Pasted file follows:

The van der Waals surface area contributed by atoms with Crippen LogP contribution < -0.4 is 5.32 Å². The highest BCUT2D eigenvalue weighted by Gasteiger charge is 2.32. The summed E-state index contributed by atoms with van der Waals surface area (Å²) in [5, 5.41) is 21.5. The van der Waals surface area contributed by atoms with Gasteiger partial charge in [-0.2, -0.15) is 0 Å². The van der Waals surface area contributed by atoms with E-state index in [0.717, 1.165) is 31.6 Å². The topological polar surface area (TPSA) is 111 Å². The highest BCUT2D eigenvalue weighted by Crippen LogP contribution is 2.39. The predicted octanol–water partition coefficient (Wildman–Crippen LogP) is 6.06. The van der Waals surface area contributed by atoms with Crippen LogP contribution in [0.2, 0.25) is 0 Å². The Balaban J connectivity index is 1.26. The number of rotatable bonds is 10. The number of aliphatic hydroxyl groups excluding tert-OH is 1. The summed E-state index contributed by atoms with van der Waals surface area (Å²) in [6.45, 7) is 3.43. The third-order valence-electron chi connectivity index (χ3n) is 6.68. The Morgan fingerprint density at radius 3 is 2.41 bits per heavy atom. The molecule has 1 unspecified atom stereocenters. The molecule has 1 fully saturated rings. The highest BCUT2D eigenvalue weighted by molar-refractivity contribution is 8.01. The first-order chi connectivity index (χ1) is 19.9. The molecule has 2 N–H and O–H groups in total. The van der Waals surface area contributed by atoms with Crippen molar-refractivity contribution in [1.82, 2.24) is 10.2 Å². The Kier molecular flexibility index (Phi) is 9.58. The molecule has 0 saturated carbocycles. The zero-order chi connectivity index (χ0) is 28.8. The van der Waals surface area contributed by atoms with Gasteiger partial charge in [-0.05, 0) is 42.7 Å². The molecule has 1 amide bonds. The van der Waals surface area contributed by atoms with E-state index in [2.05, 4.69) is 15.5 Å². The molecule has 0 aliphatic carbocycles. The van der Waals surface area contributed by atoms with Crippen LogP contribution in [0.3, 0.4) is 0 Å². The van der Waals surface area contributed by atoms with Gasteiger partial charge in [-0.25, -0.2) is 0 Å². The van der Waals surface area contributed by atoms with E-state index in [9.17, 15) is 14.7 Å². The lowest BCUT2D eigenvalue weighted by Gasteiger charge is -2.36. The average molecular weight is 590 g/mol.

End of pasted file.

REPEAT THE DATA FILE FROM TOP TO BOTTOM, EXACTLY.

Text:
The van der Waals surface area contributed by atoms with Crippen LogP contribution < -0.4 is 5.32 Å². The highest BCUT2D eigenvalue weighted by Gasteiger charge is 2.32. The summed E-state index contributed by atoms with van der Waals surface area (Å²) in [5, 5.41) is 21.5. The van der Waals surface area contributed by atoms with Gasteiger partial charge in [-0.2, -0.15) is 0 Å². The van der Waals surface area contributed by atoms with E-state index in [0.717, 1.165) is 31.6 Å². The topological polar surface area (TPSA) is 111 Å². The highest BCUT2D eigenvalue weighted by Crippen LogP contribution is 2.39. The predicted octanol–water partition coefficient (Wildman–Crippen LogP) is 6.06. The van der Waals surface area contributed by atoms with Crippen LogP contribution in [0.2, 0.25) is 0 Å². The Balaban J connectivity index is 1.26. The number of rotatable bonds is 10. The number of aliphatic hydroxyl groups excluding tert-OH is 1. The summed E-state index contributed by atoms with van der Waals surface area (Å²) in [6.45, 7) is 3.43. The third-order valence-electron chi connectivity index (χ3n) is 6.68. The Morgan fingerprint density at radius 3 is 2.41 bits per heavy atom. The molecule has 1 unspecified atom stereocenters. The molecule has 1 fully saturated rings. The highest BCUT2D eigenvalue weighted by molar-refractivity contribution is 8.01. The first-order chi connectivity index (χ1) is 19.9. The molecule has 2 N–H and O–H groups in total. The van der Waals surface area contributed by atoms with Crippen molar-refractivity contribution in [1.82, 2.24) is 10.2 Å². The Kier molecular flexibility index (Phi) is 9.58. The molecule has 0 saturated carbocycles. The zero-order chi connectivity index (χ0) is 28.8. The van der Waals surface area contributed by atoms with Gasteiger partial charge in [-0.05, 0) is 42.7 Å². The molecule has 1 amide bonds. The van der Waals surface area contributed by atoms with E-state index in [2.05, 4.69) is 15.5 Å². The molecule has 0 aliphatic carbocycles. The van der Waals surface area contributed by atoms with Crippen LogP contribution in [0.3, 0.4) is 0 Å². The van der Waals surface area contributed by atoms with Gasteiger partial charge in [-0.25, -0.2) is 0 Å². The van der Waals surface area contributed by atoms with E-state index in [9.17, 15) is 14.7 Å². The lowest BCUT2D eigenvalue weighted by Gasteiger charge is -2.36. The average molecular weight is 590 g/mol.